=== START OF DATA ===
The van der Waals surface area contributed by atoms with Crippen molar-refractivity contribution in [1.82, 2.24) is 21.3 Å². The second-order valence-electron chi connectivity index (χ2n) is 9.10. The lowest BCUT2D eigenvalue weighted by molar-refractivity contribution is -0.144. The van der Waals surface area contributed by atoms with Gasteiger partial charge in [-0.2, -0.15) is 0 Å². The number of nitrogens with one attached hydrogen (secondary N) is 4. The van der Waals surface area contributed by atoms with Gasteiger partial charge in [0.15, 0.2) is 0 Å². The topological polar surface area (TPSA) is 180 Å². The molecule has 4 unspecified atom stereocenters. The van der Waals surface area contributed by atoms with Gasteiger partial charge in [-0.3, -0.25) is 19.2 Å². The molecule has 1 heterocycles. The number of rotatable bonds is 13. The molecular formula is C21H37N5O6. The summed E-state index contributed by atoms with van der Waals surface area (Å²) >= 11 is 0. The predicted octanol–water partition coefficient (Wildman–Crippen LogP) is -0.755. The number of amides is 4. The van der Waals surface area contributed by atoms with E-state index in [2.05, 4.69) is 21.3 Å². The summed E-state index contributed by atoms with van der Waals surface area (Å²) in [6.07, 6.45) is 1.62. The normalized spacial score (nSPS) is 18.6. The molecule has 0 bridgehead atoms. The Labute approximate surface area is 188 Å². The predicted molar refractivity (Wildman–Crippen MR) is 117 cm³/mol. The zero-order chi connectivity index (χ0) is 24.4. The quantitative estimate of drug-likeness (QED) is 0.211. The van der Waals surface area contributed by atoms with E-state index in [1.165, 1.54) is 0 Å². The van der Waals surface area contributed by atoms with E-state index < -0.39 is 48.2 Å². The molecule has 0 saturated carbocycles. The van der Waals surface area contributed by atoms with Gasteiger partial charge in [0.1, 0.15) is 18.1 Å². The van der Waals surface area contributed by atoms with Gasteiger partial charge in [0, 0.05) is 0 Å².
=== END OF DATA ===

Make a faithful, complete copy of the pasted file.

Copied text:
The van der Waals surface area contributed by atoms with Crippen molar-refractivity contribution in [1.82, 2.24) is 21.3 Å². The second-order valence-electron chi connectivity index (χ2n) is 9.10. The lowest BCUT2D eigenvalue weighted by molar-refractivity contribution is -0.144. The van der Waals surface area contributed by atoms with Gasteiger partial charge in [-0.2, -0.15) is 0 Å². The number of nitrogens with one attached hydrogen (secondary N) is 4. The van der Waals surface area contributed by atoms with Gasteiger partial charge in [0.15, 0.2) is 0 Å². The topological polar surface area (TPSA) is 180 Å². The molecule has 4 unspecified atom stereocenters. The van der Waals surface area contributed by atoms with Gasteiger partial charge in [-0.3, -0.25) is 19.2 Å². The molecule has 1 heterocycles. The number of rotatable bonds is 13. The molecular formula is C21H37N5O6. The summed E-state index contributed by atoms with van der Waals surface area (Å²) >= 11 is 0. The predicted octanol–water partition coefficient (Wildman–Crippen LogP) is -0.755. The number of amides is 4. The van der Waals surface area contributed by atoms with E-state index in [2.05, 4.69) is 21.3 Å². The summed E-state index contributed by atoms with van der Waals surface area (Å²) in [6.07, 6.45) is 1.62. The normalized spacial score (nSPS) is 18.6. The molecule has 0 bridgehead atoms. The Labute approximate surface area is 188 Å². The predicted molar refractivity (Wildman–Crippen MR) is 117 cm³/mol. The zero-order chi connectivity index (χ0) is 24.4. The quantitative estimate of drug-likeness (QED) is 0.211. The van der Waals surface area contributed by atoms with E-state index in [1.165, 1.54) is 0 Å². The van der Waals surface area contributed by atoms with E-state index < -0.39 is 48.2 Å². The molecule has 0 saturated carbocycles. The van der Waals surface area contributed by atoms with Gasteiger partial charge in [0.1, 0.15) is 18.1 Å². The van der Waals surface area contributed by atoms with Gasteiger partial charge in [0, 0.05) is 0 Å².